Thursday, September 18, 2008

Part 2: the role of IT service departments

Here is the second part of that address to the IT conference. What is not in the address but what I did say at the time is that I believe that teaching institutions like Otago Polytechnic should also be work experience/cooperative education sites in their own right. This would mean that all of our staff would have a direct role to play in teaching and learning. After all, we have some top notch so called "general staff" in our service areas, some with more practical experience than some of our teaching staff! We should be using this expertise more often. Then we could, perhaps, abolish that unfortunate distinction we make between "academics" and "others"!! Or is that too radical?

"It is important to understand the context which has shaped my views on IT, one which 4 years ago had the IT department at Otago Polytechnic focused on the cost effective delivery of a “safe” range of IT services, often better able to tell our staff what they could not do, rather than what they could, or perhaps even should, try.

This was not at all an unreasonable position for our IT team to take: the Polytechnic had been through a financial crisis and IT was a cost – a huge cost – which needed to be contained. But to do this was to waste the considerable IT talent which resided in our staff, and was also a contradiction: we taught IT, did that very well indeed (and still do), inspired others to see the value which creative and future focused IT could add to any business - and yet did not live this belief in our own organisation. And can I say, I believe that this is important: a tertiary organisation that preaches best practice in its training and education programmes should be walking the talk throughout its own business, whether that be best practice IT, HR, accounting, business administration or sustainable business practice. The institution should be a learning resource in its own right!

Today, we have a future focused IT team which is overseeing our investment in IT, and which has goals to (and I quote from our IT Strategic Framework):
· position our graduates at the forefront of IT application in their chosen discipline and work practice
· facilitate teaching and learning unbounded by time and place
· maintain cutting edge IT infrastructure to enhance the effectiveness of teaching and learning and
· enhance the effectiveness and productivity of our staff, and of our planning and decision making.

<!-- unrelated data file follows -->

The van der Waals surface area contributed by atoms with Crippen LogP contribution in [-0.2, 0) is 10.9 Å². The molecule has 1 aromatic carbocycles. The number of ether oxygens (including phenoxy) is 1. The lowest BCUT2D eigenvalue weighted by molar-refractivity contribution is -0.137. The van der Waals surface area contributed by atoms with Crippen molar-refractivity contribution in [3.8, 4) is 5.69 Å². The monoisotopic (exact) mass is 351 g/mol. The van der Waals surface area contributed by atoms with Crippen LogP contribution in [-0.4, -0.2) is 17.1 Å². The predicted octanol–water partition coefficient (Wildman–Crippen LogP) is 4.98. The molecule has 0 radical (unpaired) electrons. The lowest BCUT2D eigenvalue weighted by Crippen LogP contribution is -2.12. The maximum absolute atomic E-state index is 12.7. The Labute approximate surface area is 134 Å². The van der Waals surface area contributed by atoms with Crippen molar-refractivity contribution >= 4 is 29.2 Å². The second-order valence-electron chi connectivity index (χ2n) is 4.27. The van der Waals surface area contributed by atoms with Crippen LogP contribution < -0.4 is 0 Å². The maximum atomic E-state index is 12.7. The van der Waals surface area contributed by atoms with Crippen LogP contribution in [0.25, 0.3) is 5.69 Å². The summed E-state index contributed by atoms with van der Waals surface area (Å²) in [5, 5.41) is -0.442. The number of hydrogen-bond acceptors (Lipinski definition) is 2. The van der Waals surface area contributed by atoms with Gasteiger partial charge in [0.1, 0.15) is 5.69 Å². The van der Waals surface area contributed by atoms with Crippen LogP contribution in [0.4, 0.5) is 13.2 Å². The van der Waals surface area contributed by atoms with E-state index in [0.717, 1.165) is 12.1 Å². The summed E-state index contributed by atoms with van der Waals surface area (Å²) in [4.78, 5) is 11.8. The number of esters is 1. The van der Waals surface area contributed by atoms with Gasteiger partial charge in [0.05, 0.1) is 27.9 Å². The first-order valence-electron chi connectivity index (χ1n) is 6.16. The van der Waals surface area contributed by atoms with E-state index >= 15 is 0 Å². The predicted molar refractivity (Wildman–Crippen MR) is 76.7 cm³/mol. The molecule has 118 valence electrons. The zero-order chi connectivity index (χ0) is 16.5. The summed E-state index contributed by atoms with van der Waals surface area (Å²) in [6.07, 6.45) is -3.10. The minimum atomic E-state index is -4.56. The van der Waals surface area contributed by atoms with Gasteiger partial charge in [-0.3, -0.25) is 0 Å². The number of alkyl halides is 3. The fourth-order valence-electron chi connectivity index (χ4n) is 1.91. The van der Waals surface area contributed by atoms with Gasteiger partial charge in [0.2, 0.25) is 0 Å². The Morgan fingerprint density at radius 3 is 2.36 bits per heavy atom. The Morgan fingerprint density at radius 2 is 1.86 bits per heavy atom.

A key element of this transformation in the role and focus of our IT department was our recognition that IT is of the utmost strategic importance to the success of our organisation and as a consequence that IT should hold a place in its own right at our executive table. I have no doubts at all that we sent a powerful message to both our IT staff and the organisation as a whole when we promoted our IT Manager to Chief Information Officer and a seat at the Leadership table.

So, what is all of this really saying? Simply that an IT Department in our view is not a mere service department, not merely a supplier and fixer of hardware or installer of software or a designer of systems. It is an integral element of our educational endeavours, at the same time part of educational strategy, an enabler of that strategy, and a partner in the delivery of that strategy. And especially so if you see the future of tertiary teaching and learning as we do at Otago Polytechnic.

If the future is to be one of networked learning – learners networked with learners, and institutions with institutions then we must have reliable access to the enabling technology. IT departments will be very much demand driven, responding to customers who are less concerned about issues of security and more about functionality. Our work places and learning places must perform to the standards which our students (and staff) come to expect. So, the technical demands which currently put pressure on our services will be ever present. But the future as I see it will have IT service departments as an integral part of teaching and learning:

Training and developing staff and students; building capability to use the technology and to get the best out of technology
Contributing expertise and specialist knowledge to the teaching function through teaching assignments
Receiving, absorbing and embracing the developments which our academic staff make through research and scholarship.

Operating as a cooperative education worksite, offering opportunities and supporting students to gain practical experience
Innovating and researching, and publishing and presenting their experiences

Are we trying to make our service personnel academics? No, not at all. Rather, we want them to be genuine partners in our business – teaching and learning.
And to finish let me quote again from our strategic framework for IT. Our priorities include the establishment of a wireless campus, strengthen mobile learning and maintenance of appropriate hardware, software and systems – as you would expect, but also include, and I quote:
-ensure our students are IT savvy users actively using and seeking new and emerging technologies
-Nurture a culture of staff with a “thirst” for IT technology which enhance their personal effectiveness and productivity
-Foster a culture of staff who use and seek new and emerging technologies to position their discipline at the forefront of curriculum development, delivery and research
-Introduce provocative new software and software tools which challenge traditional ways of learning

These are not the usual priorities of an IT service department, but then the future is not business as usual. "

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